Yes, they need the money badly Downtown. They aren’t even paying for the sewer upgrade, they’re paying their own salaries. This is another problem Downtown – they were paying many salaries and benefits and pension premiums out of the recently disbanded RDA. The RDA had a credit card, and they spent wildly on whatever they wanted – one year they gave developer Tom DiGiovanni $7 million in RDA money, that’s how wild. The new successor agency is limited to about a million and a half a year.
Would you believe, they were even paying the city council salaries out of the RDA?
So, now, $106,000 a year engineer Bob Greenlaw says they don’t have any money to repair the streets. That’s the same song I’ve been hearing Downtown for years. At one meeting, Jennifer Hennessy said, point blank, the gas tax receipts, which we were told were legally supposed to be spent on road maintenance, are spent instead on salaries Downtown.
This city council and $taff are handing us nothing but bullshit. If you people reelect Gruendl and Goloff in 2014, you’re saying, “Yes Mother, may I have another!”
Here’s the story from the Enterprise Record:
But, those roads — like many others throughout Chico — were in disrepair long before the project, said senior civil engineer Bob Greenlaw.
Construction does exacerbate conditions, but funding restrictions limit the cash-strapped city from making better improvements, he said.
“It’s not that we are not paying attention to this, but right now the funds are there for the most part to patch things up and keep them safe,” he said. “Those are our priorities — is the road safe, is it stable? Does it look good? No. Does it ride good? Ehh, maybe not the best.”
The nitrate project is funded by a state revolving fund loan that limits fund uses, Greenlaw said. Repairing or overlaying the entire roadway after sewer lines are laid is not an eligible use.
That’s little consolation for some residents.
“I don’t see how it makes sense to leave us with streets in such horrible condition,” said Jane Evraets, a 33-year-resident of Pillsbury Road. “Maybe it’s not a good idea to tear up something if you can’t put it back together to where it’s decent.”Now that contractors are mostly finished, main trunk and laterals are filled with fresh asphalt but the surrounding road is pocked with cracks and holes.
“Our roads have been destroyed,” said Sylvia Brock, who has lived in the neighborhood for 28 years. “They weren’t perfect but they were a heck of a lot better than they are now.”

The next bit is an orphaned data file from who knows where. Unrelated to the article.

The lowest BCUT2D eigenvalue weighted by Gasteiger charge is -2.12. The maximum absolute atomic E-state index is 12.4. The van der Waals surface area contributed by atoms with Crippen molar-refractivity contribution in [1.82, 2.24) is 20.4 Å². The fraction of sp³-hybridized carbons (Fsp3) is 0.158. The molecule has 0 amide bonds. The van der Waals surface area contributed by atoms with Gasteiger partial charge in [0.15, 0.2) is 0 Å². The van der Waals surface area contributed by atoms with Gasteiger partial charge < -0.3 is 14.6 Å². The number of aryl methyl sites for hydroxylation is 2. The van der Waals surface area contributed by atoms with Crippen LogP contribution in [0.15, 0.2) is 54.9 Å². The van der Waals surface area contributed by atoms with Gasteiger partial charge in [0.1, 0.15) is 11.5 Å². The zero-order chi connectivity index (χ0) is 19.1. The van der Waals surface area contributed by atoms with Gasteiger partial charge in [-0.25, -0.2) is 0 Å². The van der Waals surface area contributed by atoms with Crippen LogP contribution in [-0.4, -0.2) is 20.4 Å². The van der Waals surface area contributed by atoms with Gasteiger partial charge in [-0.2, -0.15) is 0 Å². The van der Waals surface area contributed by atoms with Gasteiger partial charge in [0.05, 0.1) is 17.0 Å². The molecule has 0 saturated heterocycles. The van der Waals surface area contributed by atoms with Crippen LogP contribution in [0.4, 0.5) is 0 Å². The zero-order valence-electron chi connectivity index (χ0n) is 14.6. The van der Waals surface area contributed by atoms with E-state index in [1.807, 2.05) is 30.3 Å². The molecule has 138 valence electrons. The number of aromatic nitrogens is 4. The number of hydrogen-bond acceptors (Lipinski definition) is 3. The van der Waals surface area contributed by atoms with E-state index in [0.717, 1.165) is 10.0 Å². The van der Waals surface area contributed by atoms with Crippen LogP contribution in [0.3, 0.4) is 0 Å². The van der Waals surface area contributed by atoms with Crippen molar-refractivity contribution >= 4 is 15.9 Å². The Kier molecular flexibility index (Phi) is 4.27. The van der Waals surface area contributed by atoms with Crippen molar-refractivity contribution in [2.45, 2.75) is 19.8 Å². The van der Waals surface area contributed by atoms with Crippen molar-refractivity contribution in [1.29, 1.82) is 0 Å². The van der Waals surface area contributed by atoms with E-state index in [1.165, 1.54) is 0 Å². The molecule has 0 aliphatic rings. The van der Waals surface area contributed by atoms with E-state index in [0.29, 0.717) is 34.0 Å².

She attended every public meeting about the project and said the city has not upheld its promises.
“They were supposed to restore the roads to pre-existing conditions,” she said.
Brock and Evraets would like to think attention to the problem will change it, but they have their doubts.
“We’ve been given no hope. No one has said, ‘In X amount of time,’ or ‘We are working on it,'” Evraets said. “It’s, ‘We hear you, but there is no money.'”
Residents near Enloe Medical Center addressed the City Council in January with similar complaints and were given a similar answer.
Near Enloe, the $500,000 to $1 million cost to resurface and make other improvements to a 12-block area was to be funded by the Redevelopment Agency. When that funding source dissolved, the project came to a halt.
It and other projects throughout the city, such as streets that needed resurfacing before the nitrate project, remain on a to-do list.
“The public always saw some roads being paved before through different sources of funds but those are now really limited,” Greenlaw said. “Now, it’s down to either the grant funds … or gas tax, and that’s not been available.
Some roads might have been slated for resurfacing back when funding was available but it was postponed because of the nitrate project. The city didn’t want to invest in resurfacing only to tear up the roads again. “The city definitely has a desire to freshen up the roadway surfaces and not just in the nitrate areas but in all roadways within its jurisdiction,” Greenlaw said, noting the city has 300 miles of streets, 187 of which are residential.
He expects staff soon will present the council with road infrastructure conditions, funding needs and a ranking of necessary projects. The city can then develop a multi-year plan for improvements.
“These are not the conditions we would like to keep the roads in,” Greenlaw said. “We will get out there and get back to it, but it’s going to take a little while.”